The overall trend of the SNR arc (see Figure 3, left) depends on the receiver-satellite distance, the atmospheric attenuation, and the receiving antenna gain pattern. In order to isolate the multipath contribution to the SNR observation, the overall trend can be removed by either fitting and removing a low-order polynomial (see e.g., ) or by filtering the SNR signal (e.g., ). The remaining detrended SNR (δ SNR), which consists of the multipath oscillations, can be described by
where A is the amplitude, hr is the distance between the reflecting surface and the antenna phase center (also called reflector height; see Figure 2, left), λi is the carrier wavelength of the GNSS signal, ε is the satellite elevation angle, and φ is a phase offset.
Assuming that the reflector height (e.g., the sea level) is not changing during the satellite arc and that the reflector (e.g., the sea surface) is horizontal, the frequency of the multipath oscillations (2hr/λi) is constant with respect to the sine of the satellite elevation angle. It is also possible to model a reflector height that is changing during a satellite arc . However, this is not necessary for stations with a sub-diurnal tidal range of less than about 2.7 m .
By spectral analysis of the δ SNR data as a function of sine of elevation angle, it is possible to derive the dominant multipath frequency. This is usually performed using the Lomb-Scargle periodogram (LSP), since it can handle unevenly spaced samples (the SNR data are evenly sampled in time, but not as a function of sine of elevation). As an example, Figure 3 (right) depicts the LSP results after analysis of the SNR data in Figure 3 (left) (note that the SNR data were first detrended). The peaks of the LSP in Figure 3 (right) correspond to the dominant multipath frequencies and thus the reflector heights. The reflector height is negatively correlated with sea level, e.g., a large reflector height, or high multipath frequency, corresponds to a large distance between the antenna and the sea surface, which means a low sea level.
3.2 The phase delay analysis method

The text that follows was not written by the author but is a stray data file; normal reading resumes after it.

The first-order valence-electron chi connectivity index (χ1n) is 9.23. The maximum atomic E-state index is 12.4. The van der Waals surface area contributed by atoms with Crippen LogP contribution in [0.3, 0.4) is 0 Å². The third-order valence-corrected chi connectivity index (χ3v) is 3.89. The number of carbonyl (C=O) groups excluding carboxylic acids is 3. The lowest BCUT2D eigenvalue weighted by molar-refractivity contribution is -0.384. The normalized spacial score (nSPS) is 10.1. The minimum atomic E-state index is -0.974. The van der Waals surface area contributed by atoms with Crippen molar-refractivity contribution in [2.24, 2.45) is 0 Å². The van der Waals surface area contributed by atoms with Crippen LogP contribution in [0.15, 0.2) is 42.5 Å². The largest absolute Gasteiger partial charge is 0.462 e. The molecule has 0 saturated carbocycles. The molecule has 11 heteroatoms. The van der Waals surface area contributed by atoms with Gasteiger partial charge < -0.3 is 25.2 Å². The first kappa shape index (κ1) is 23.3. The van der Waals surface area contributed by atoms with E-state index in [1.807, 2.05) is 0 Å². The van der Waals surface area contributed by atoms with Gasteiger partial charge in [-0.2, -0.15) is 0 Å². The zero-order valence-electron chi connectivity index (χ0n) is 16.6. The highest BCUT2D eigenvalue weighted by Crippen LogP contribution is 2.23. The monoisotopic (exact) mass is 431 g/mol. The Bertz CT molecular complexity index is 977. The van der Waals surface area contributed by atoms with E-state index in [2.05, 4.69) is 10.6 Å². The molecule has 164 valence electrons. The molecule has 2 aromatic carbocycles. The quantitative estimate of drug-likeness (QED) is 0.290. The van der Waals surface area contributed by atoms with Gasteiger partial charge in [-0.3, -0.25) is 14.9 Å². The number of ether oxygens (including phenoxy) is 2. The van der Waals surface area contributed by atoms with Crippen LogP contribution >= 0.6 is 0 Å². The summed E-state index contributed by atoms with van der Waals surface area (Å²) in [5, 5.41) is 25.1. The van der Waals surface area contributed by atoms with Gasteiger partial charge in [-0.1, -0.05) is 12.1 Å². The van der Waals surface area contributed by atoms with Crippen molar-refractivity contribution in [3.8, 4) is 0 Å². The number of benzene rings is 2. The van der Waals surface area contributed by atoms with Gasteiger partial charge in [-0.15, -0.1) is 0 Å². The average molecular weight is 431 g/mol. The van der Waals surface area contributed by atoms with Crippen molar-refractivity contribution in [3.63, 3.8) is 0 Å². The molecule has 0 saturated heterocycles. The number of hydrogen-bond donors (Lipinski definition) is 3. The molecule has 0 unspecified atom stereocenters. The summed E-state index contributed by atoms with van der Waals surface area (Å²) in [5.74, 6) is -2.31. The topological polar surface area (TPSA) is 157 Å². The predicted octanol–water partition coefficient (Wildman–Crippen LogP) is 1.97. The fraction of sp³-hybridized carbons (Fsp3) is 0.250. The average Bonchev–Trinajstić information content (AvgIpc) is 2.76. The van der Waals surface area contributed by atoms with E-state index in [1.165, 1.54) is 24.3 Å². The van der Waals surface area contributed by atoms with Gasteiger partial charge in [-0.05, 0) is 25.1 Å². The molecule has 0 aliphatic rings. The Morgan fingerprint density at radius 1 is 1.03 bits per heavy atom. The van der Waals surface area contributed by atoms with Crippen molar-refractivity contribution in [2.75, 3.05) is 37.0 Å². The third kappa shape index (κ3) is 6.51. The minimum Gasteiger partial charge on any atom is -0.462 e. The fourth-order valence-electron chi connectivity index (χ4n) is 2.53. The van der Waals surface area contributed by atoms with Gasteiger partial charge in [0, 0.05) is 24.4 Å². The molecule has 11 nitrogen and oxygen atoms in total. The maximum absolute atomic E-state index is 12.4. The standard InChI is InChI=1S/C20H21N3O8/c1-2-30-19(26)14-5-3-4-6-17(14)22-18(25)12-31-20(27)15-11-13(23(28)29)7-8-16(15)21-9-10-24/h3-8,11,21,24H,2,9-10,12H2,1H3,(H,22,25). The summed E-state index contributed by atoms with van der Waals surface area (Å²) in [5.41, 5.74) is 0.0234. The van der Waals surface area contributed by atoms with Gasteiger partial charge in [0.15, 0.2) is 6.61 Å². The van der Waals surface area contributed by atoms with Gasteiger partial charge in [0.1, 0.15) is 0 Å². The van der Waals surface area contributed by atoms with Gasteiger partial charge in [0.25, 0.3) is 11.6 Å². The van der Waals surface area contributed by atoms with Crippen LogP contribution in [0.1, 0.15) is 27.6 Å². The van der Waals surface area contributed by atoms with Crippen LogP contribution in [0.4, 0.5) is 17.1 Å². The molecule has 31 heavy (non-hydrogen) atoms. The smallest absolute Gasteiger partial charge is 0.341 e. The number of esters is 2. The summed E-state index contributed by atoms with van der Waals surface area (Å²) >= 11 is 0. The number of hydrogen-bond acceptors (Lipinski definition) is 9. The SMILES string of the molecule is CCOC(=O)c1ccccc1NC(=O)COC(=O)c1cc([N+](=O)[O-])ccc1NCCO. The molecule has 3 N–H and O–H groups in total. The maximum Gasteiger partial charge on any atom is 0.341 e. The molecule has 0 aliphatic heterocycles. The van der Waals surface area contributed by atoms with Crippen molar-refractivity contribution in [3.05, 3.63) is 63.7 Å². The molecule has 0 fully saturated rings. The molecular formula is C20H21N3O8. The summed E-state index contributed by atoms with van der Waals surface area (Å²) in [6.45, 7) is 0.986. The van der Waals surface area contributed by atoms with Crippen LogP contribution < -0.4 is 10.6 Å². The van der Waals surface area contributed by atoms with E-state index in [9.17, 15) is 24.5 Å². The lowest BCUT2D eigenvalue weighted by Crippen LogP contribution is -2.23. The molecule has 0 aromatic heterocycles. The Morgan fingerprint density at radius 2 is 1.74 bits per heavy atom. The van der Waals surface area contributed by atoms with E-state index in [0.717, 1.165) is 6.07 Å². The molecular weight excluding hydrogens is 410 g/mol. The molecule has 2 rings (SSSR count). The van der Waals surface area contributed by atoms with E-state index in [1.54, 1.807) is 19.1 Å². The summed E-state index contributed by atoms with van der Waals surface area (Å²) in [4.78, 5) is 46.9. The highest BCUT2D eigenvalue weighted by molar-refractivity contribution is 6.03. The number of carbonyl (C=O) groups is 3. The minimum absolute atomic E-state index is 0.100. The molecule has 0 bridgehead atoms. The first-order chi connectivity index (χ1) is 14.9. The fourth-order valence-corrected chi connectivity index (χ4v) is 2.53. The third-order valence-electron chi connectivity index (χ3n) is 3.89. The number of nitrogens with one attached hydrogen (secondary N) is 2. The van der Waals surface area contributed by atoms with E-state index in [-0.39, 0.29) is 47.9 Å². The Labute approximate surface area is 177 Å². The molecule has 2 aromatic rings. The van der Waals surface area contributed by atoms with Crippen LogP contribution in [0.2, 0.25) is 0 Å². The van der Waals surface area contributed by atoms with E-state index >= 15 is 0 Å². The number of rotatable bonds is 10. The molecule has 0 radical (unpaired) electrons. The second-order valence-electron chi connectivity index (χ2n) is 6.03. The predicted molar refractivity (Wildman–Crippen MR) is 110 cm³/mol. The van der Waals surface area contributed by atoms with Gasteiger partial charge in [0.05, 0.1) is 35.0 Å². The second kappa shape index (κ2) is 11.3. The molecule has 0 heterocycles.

To achieve high-accuracy positioning with GNSS, analysis of phase delay data is necessary. For the GNSS tide gauge, the setup consists of one zenith-looking antenna, recording the direct satellite signals which are RHCP, and one nadir-looking antenna, recording the satellite signals that are reflected off the sea surface which are mostly LHCP (see Figure 2 (right) for an illustration). As previously described, the RHCP satellite signal is still mostly RHCP for low satellite elevations after reflection. However, the amplitude of the LHCP reflection coefficient is increasing with increasing satellite elevation angle, and for elevation angles over about 8°, the amplitude of the LHCP reflection coefficient is larger than the amplitude of the RHCP reflection coefficient (see e.g., [22, 25]).
Because of the additional travel path of the reflected signals, as compared to the directly received signals, the nadir-looking antenna will in the analysis appear to be a virtual antenna located below the sea surface. The distance between the virtual antenna and the sea surface, ha, is the same as the distance from the actual LHCP antenna to the sea surface (see Figure 2, right). This means that when there is a change in sea surface, the additional travel path of the reflected signal changes, and the LHCP antenna appears to change its vertical position. The height of the nadir-looking antenna over the sea surface (ha) can from the geometry presented in Figure 2 (right) be related to the vertical baseline between the two antennas as 2ha+d, where d is the vertical separation between the phase centers of the two antennas. Furthermore, the height of the nadir-looking antenna over the sea surface is directly proportional to the sea surface height.
There are several ways to analyze GNSS phase delay data in order to estimate the vertical baseline between the antennas (see e.g., [24, 30]). First consider the GNSS phase observation equation expressed in meters for a single receiver and satellite, denoted with subscripts A and j, respectively,
where λi is the carrier wavelength of the GNSS signal, is the observed carrier phase in units of cycles, is the geometric range to the satellite, c is the speed of light in vacuum, τA is the receiver clock bias, τj is the satellite clock bias, is the delay caused by the neutral atmosphere (tropospheric delay), is the ionospheric delay, and is the phase ambiguity (including an integer number of wavelengths and unknown instrumental phase offsets from the satellite and the receiver).
Using Equation 2 for two receivers, denoted A and B, and forming the difference result in the single difference equation for each epoch
where is the difference between the measured phases expressed in cycles, is the difference in geometry, ΔτAB is the difference in receiver clock bias, is the difference in tropospheric delay, is the difference in ionospheric delay, and is the phase ambiguity difference in cycles. Note that since the difference is taken with respect to the same satellite, the differential satellite clock bias term is not present in Equation 3. Additionally, for short baselines, the tropospheric and ionospheric effects can be assumed to cancel.
For short baselines, the term for the difference in geometry (see Equation 3) can be expressed in a local coordinate system using the azimuth, α, and elevation, ε, angle for each satellite as
where Δe, Δn, and Δv are the east, north, and vertical components of the baseline between the two receivers, respectively. For a known horizontal baseline (the horizontal baseline for our GNSS tide gauge is zero, see Figure 1), the east and north components can be used to adjust the left side of Equation 3.